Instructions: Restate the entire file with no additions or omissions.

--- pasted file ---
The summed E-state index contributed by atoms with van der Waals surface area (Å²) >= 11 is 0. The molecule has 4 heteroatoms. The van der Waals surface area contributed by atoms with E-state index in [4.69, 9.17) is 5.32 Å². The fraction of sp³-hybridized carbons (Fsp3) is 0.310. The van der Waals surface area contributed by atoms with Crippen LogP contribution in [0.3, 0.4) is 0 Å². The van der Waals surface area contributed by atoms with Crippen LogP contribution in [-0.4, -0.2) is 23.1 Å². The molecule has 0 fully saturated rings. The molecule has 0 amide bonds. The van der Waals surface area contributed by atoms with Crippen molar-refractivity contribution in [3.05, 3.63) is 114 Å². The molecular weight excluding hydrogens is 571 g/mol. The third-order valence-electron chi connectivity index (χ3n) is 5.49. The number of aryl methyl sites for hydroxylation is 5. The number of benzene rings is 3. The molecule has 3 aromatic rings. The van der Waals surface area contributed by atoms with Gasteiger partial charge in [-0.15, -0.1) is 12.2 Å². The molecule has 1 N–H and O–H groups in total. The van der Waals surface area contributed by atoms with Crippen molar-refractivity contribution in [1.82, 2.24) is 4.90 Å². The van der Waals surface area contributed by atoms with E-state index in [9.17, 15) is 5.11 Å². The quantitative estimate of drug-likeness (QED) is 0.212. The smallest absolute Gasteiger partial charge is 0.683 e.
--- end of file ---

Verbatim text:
The summed E-state index contributed by atoms with van der Waals surface area (Å²) >= 11 is 0. The molecule has 4 heteroatoms. The van der Waals surface area contributed by atoms with E-state index in [4.69, 9.17) is 5.32 Å². The fraction of sp³-hybridized carbons (Fsp3) is 0.310. The van der Waals surface area contributed by atoms with Crippen LogP contribution in [0.3, 0.4) is 0 Å². The van der Waals surface area contributed by atoms with Crippen LogP contribution in [-0.4, -0.2) is 23.1 Å². The molecule has 0 fully saturated rings. The molecule has 0 amide bonds. The van der Waals surface area contributed by atoms with Crippen molar-refractivity contribution in [3.05, 3.63) is 114 Å². The molecular weight excluding hydrogens is 571 g/mol. The third-order valence-electron chi connectivity index (χ3n) is 5.49. The number of aryl methyl sites for hydroxylation is 5. The number of benzene rings is 3. The molecule has 3 aromatic rings. The van der Waals surface area contributed by atoms with Gasteiger partial charge in [-0.15, -0.1) is 12.2 Å². The molecule has 1 N–H and O–H groups in total. The van der Waals surface area contributed by atoms with Crippen molar-refractivity contribution in [1.82, 2.24) is 4.90 Å². The van der Waals surface area contributed by atoms with E-state index in [9.17, 15) is 5.11 Å². The quantitative estimate of drug-likeness (QED) is 0.212. The smallest absolute Gasteiger partial charge is 0.683 e.